An apple a day

1st October 2016 In Season

Don’t worry we aren’t talking about those ubiquitous little fruit named gadgets that most of us now use on a daily basis. Instead we are getting back to basics and talking about the sweet, crunchy and pomaceous fruit that is the apple.

Did you know that more than 2,300 varieties of apples have been bred in Britain alone and if you were to eat an apple a day, it would take you more than six years to eat one of each kind!

Apples actually belong to the Rose family of plants and are joined in that family by a wide range of other popular fruits including apricots, plums, cherries, peaches, pears and even raspberries.

Of the 2,300 kinds of apples which have been bred in Britain, each type has its own distinct colour, shape, texture and taste, we are delighted that there has been a revival in heritage varieties which means greater availability in greengrocers, farmers’ markets, farm shops and even in some supermarkets. The flavours of these traditional apple varieties vary greatly, from the more fragrant types with a hint of strawberry to the full bodied, nutty and spicy apples that come later in the season.

Know your apples?
1.    It takes two pounds of apples to make one nine-inch apple pie.
2.    Have you ever wondered why apples float? It’s because 25% of their volume is made up by air.
3.    Pomology is the science of apple growing.
4.    Apples can range in size from as small as a cherry to as large as a grapefruit.
5.    Apple trees can live for more than 100 years.
6.    Two thirds of the fibre and lots of antioxidants are found in the apple peel.
7.    Apples contain high levels of boron, which increases mental alertness.
8.    Apple seeds contain a cyanide compound.
9.    Apple trees take four to five years to bear their first fruit.
10.    It takes roughly 36 apples to make one gallon of cider.
11.    Many orchards grow dwarf apple trees because their height makes them easier to maintain and harvest.
12.    Malusdomesticaphobia is the fear of apples! And no, we didn’t make that up.

Different types of apples
In basic terms, there are two types of apples: eating apples and cooking apples. Eating apples are sweeter and have the most interesting flavours, this is because their sugars are balanced by an edge of acidity. They also hold their shape during cooking, making them the right choice for a French apple tart or a Tarte Tatin, recipes which were developed in countries without a tradition of cooking apples. Some of the most popular varieties include Granny Smith, Cox’s Orange Pippin and Golden Delicious.

Cooking apples are larger and more acidic but this sourness does mellow during cooking. But interestingly a cooking apple will become more like an eating apple in storage because the acids do lessen over time. Some apples are even classed as dual-purpose, and these varieties are best for cooking when young and for eating when they are older. The most popular British cooking apple is of course the Bramley Apple.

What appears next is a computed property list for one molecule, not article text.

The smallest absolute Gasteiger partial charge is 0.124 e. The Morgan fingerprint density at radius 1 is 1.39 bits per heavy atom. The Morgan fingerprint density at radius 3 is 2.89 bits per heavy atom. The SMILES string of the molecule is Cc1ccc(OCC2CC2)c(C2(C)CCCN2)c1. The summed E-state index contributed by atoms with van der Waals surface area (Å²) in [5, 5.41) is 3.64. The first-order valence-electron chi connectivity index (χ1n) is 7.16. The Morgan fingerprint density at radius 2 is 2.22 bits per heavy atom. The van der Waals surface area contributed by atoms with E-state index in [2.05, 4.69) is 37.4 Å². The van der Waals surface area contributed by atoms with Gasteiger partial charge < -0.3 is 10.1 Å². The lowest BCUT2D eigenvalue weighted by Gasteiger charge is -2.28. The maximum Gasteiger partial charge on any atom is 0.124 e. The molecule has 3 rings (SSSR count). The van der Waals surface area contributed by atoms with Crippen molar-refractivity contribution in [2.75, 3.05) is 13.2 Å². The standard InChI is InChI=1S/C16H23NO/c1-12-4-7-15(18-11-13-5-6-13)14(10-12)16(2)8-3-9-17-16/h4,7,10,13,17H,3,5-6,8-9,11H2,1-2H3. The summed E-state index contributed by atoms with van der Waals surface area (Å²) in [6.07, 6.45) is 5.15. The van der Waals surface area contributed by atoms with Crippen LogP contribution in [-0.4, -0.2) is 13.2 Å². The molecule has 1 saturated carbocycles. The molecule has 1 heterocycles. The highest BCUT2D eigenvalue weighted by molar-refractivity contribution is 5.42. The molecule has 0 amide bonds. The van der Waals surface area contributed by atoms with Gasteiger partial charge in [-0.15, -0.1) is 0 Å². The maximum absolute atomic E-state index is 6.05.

If you are lucky enough to have apple trees in your garden or have the opportunity to pick your own, all you need to do is gently cup the apple in your hand and twist slightly. If the stalk comes away easily from the tree, the apple is ready.

Here are some wonderful Scottish apple varieties with equally wonderful names which you may or may not have heard of.

The James Grieve
A dessert apple with yellow fruit, speckled and striped with orange. This apple is savoury and juicy with a strong acidity.

The Coul Blush
Britain’s most northerly apple, hailing from Coul in Ross-shire. Gold with a faint flush and sweet, with a soft, cream flesh. Makes a good sauce.

The Bloody Ploughman
Cultivated in the Carse of Gowrie around 1880. Deep, dark, blood red eating apple with flesh with pink stains. Named after a ploughman who was caught stealing the apples and shot by a gamekeeper.

The Cambusnethan Pippin
Popular for being an excellent, scab-free dessert apple from either Clydesdale or Stirling. It is tender and juicy with mild acidity.

The Lass O’Gowrie
A sweet, juicy cooker from Perthshire which is favoured for keeping its shape.

And we are pleased to introduce one that is practically on our own doorstep!

The White Melrose
Raised at Melrose Abbey before 1831. This variety is a large, ribbed, green fruit popular in Tweedside orchards in the 19th century and has a sweet and pleasantly sub-acid flavour.

Storing apples
If you do find yourself with a large quantity of apples at this time of year aren’t able to use them all, the good news is that they will store really well for months if they are unblemished. Just wrap each one in dry newspaper and then place them in a single layer in the bottom of a wooden crate or shallow cardboard box. Then place in a cool, dry, dark, airy place and check them regularly and immediately throw out any that have rotted. As a rule, the later that an apple ripens, the longer it will keep.

Well worth a visit
And last but not least, do try and visit the wonderful Apple Orchard at the National Trust’s Priorwood Gardens, next to Melrose Abbey. The orchard cultivates many historic apple varieties, conjuring up connections with the garden’s past, when it may have been used as a kitchen garden by Melrose Abbey monks.